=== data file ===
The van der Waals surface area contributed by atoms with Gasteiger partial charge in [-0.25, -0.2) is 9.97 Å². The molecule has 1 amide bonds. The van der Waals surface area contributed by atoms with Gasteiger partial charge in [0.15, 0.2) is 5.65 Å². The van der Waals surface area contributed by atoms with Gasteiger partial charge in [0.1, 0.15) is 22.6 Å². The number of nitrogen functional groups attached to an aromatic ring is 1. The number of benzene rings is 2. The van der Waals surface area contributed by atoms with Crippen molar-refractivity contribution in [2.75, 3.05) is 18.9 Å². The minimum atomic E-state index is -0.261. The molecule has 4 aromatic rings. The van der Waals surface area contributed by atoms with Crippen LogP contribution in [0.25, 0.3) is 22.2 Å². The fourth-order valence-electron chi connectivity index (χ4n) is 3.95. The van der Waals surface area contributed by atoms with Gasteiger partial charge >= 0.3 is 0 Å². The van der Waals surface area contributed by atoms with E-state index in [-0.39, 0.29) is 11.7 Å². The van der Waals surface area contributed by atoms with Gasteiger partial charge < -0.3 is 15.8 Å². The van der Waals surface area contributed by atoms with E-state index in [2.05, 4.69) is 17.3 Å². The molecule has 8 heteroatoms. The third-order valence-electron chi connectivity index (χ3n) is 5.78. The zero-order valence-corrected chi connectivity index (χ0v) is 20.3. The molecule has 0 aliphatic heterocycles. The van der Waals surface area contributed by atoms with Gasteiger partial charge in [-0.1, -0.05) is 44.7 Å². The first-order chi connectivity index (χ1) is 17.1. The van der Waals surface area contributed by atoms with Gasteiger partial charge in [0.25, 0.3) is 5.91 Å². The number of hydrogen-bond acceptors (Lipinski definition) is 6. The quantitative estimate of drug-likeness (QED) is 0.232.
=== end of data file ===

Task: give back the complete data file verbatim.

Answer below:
The van der Waals surface area contributed by atoms with Gasteiger partial charge in [-0.25, -0.2) is 9.97 Å². The molecule has 1 amide bonds. The van der Waals surface area contributed by atoms with Gasteiger partial charge in [0.15, 0.2) is 5.65 Å². The van der Waals surface area contributed by atoms with Gasteiger partial charge in [0.1, 0.15) is 22.6 Å². The number of nitrogen functional groups attached to an aromatic ring is 1. The number of benzene rings is 2. The van der Waals surface area contributed by atoms with Crippen molar-refractivity contribution in [2.75, 3.05) is 18.9 Å². The minimum atomic E-state index is -0.261. The molecule has 4 aromatic rings. The van der Waals surface area contributed by atoms with Crippen LogP contribution in [0.25, 0.3) is 22.2 Å². The fourth-order valence-electron chi connectivity index (χ4n) is 3.95. The van der Waals surface area contributed by atoms with Gasteiger partial charge >= 0.3 is 0 Å². The van der Waals surface area contributed by atoms with E-state index in [-0.39, 0.29) is 11.7 Å². The van der Waals surface area contributed by atoms with Gasteiger partial charge < -0.3 is 15.8 Å². The van der Waals surface area contributed by atoms with E-state index in [2.05, 4.69) is 17.3 Å². The molecule has 8 heteroatoms. The third-order valence-electron chi connectivity index (χ3n) is 5.78. The zero-order valence-corrected chi connectivity index (χ0v) is 20.3. The molecule has 0 aliphatic heterocycles. The van der Waals surface area contributed by atoms with Gasteiger partial charge in [-0.1, -0.05) is 44.7 Å². The first-order chi connectivity index (χ1) is 17.1. The van der Waals surface area contributed by atoms with Gasteiger partial charge in [0.25, 0.3) is 5.91 Å². The number of hydrogen-bond acceptors (Lipinski definition) is 6. The quantitative estimate of drug-likeness (QED) is 0.232.